Posted on: 17 November 2015
High winds and heavy rain can occur at any time and if you haven’t prepared your business premises, assets and operations for the impact of bad weather, the devastating effects can often linger.
What could be at risk?
- Customer Supply Chain – Fleet lorries/ delivery services
- Any onsite equipment which uses water/electrics
Keep informed. Bad weather can set in at any time so make sure you regularly check the MET office and other weather apps or news mediums.
Make a plan. Make a full continuity plan for your business and employees including details of how to turn off your utilities including gas, electric and water. Your plan should be in a safe and accessible place alongside your insurance and utility providers contact details.
Set up a contingency plan with your clients and suppliers in case you are unable to trade.
Check if you are prone to flooding The Environment Agency has a 24 hour flood warning line and you can check on their website if your area is prone to flooding. The MET Office also has a weather warning system.
Protect your building in advance. If you own your business premises and you are in a flood prone area, it is worthwhile considering making changes to your building. Raise electrical plugs and protect lower level walls with flood resistant materials.
Check that your insurance policy covers you for extreme weather events. It’s worth considering Business Interruption Insurance as part of your cover, so that you can continue to run your business from another premises should the worst happen.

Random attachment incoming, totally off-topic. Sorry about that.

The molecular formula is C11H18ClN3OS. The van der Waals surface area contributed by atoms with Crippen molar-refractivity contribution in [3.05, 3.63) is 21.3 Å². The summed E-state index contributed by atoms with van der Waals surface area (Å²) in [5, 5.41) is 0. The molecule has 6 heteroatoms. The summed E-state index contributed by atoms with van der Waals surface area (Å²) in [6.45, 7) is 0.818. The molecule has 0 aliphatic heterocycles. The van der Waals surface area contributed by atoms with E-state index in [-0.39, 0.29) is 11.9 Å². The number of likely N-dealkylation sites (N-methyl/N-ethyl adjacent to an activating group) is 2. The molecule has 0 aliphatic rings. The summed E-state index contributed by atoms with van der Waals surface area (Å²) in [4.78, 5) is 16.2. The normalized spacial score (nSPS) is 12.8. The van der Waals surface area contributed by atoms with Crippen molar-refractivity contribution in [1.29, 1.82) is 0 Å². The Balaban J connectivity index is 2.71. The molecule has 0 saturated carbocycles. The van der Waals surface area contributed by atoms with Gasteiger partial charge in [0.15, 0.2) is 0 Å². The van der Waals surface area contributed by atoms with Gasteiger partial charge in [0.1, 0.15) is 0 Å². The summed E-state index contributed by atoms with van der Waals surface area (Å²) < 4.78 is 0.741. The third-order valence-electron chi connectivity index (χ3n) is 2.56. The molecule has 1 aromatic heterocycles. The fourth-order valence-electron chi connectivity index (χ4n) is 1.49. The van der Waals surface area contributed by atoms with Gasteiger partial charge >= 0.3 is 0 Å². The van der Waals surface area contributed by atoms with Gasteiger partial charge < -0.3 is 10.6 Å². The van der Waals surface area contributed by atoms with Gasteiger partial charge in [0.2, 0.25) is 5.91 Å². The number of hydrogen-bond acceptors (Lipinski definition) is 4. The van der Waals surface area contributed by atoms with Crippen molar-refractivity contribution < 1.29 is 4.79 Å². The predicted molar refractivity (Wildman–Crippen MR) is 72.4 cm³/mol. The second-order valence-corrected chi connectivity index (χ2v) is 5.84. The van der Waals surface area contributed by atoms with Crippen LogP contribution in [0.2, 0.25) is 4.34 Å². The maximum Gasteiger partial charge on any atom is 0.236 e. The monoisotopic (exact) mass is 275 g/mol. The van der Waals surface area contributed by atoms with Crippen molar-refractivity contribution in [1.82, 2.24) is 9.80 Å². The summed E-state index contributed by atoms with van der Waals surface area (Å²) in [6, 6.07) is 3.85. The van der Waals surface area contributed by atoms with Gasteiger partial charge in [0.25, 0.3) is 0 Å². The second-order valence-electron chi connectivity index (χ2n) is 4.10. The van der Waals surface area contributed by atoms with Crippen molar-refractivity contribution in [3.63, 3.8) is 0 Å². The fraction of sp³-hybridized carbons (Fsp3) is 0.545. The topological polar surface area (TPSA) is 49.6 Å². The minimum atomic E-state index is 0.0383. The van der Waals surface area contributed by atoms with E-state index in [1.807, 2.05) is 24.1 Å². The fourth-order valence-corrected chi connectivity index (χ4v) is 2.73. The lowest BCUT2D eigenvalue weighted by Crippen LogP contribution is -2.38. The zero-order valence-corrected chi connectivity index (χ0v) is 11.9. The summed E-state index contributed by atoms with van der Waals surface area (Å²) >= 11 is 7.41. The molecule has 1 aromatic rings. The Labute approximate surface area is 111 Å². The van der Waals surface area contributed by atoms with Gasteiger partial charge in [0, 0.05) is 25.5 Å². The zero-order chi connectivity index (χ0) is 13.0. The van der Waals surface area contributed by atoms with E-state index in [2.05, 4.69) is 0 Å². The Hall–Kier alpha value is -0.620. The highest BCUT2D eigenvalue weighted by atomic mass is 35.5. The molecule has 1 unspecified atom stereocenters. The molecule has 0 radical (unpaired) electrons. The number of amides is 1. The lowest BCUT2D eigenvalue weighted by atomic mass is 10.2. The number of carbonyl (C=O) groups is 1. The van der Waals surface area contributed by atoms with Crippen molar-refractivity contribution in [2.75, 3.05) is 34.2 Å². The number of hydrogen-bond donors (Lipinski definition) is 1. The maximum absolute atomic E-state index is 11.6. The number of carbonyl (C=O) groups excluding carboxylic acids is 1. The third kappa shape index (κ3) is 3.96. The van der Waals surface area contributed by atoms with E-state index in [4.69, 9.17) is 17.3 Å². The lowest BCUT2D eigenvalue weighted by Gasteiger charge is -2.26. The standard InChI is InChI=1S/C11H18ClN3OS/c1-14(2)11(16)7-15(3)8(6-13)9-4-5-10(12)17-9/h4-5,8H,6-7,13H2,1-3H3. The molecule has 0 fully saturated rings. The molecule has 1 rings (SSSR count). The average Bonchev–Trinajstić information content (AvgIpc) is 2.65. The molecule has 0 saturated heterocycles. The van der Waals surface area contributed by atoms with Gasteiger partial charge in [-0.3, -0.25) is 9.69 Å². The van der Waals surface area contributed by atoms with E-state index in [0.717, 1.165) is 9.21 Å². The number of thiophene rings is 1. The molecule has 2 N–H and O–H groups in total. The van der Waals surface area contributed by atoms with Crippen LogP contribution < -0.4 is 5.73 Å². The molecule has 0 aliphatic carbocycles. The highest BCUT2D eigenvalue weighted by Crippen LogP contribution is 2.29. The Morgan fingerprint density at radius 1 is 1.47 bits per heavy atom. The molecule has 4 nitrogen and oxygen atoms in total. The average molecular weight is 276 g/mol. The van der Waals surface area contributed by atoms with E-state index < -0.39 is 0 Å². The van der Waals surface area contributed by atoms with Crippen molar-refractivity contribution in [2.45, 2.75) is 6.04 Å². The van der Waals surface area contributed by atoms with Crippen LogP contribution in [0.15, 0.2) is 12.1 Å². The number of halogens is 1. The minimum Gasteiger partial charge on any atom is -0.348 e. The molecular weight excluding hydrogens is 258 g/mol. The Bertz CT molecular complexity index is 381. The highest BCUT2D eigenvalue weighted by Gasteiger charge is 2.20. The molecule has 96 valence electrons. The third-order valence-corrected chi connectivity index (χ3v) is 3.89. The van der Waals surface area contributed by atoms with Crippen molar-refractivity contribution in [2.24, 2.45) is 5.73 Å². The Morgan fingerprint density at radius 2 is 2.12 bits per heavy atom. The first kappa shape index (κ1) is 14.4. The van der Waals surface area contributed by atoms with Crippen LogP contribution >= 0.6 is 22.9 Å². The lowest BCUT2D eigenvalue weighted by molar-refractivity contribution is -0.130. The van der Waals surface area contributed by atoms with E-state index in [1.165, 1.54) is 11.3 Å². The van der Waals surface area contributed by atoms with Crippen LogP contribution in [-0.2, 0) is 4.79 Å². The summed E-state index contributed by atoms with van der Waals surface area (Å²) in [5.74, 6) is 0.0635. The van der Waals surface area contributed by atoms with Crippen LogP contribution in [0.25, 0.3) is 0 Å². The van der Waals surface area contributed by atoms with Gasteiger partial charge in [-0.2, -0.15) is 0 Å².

Preparation. Purchase and store sandbags in advance, secure loose objects in and around your premises including roof tiles, outdoor stock and signage. Move any cars or vans from potential hazards such as falling trees, make sure that you have provisions ready for power cuts and raise any floor level or basement stock in case of flooding.
Check Utilities. If water is threatening your premises, turn off any gas or water supplies. Do not touch electrics if there is any nearby flood water. If you smell gas or overhead power lines become damaged, contact the National Grid.
Prevention. Place sandbags and any flood prevention tools in the appropriate places and check that outdoor stock is still secured. Seek advice from your local emergency services if your premises begin to flood.
Employees and Customers. Make sure all employees are accounted for and keep in contact with your customers and suppliers to let them know what’s happening.
Stay updated. Keep an eye on any weather changes by checking the Met office weather warning system, local news and the Environmental Agency.
Call your insurer if you need to make a claim. Take photos and videos of any damage but don’t remove anything until you have spoken to your insurance provider.
Do not enter the premises until local emergency services have deemed the building to be safe. Be aware that there may be contamination which could present a health hazard.
Call utility providers. If your utilities have been disconnected, find out when your electricity, gas and water will be running again.
Contact your customers. Keep regular contact with customers and suppliers, let them know that you’re ok and give them a date for when you expect to be back to usual business.
Parking. Take care to park away from hazards such as falling trees or roof tiles.
Lights. Be aware of limited visibility in bad weather. Check that your lights are clear and working properly.
Wiper Blades. Check your blades and make sure your wiper fluid is topped up.
Brakes. You should always avoid driving through flood waters but if you have to, make sure that you check your brakes.
Emergency Contacts. Make sure that you have a list of emergency contacts in your vehicle(s).
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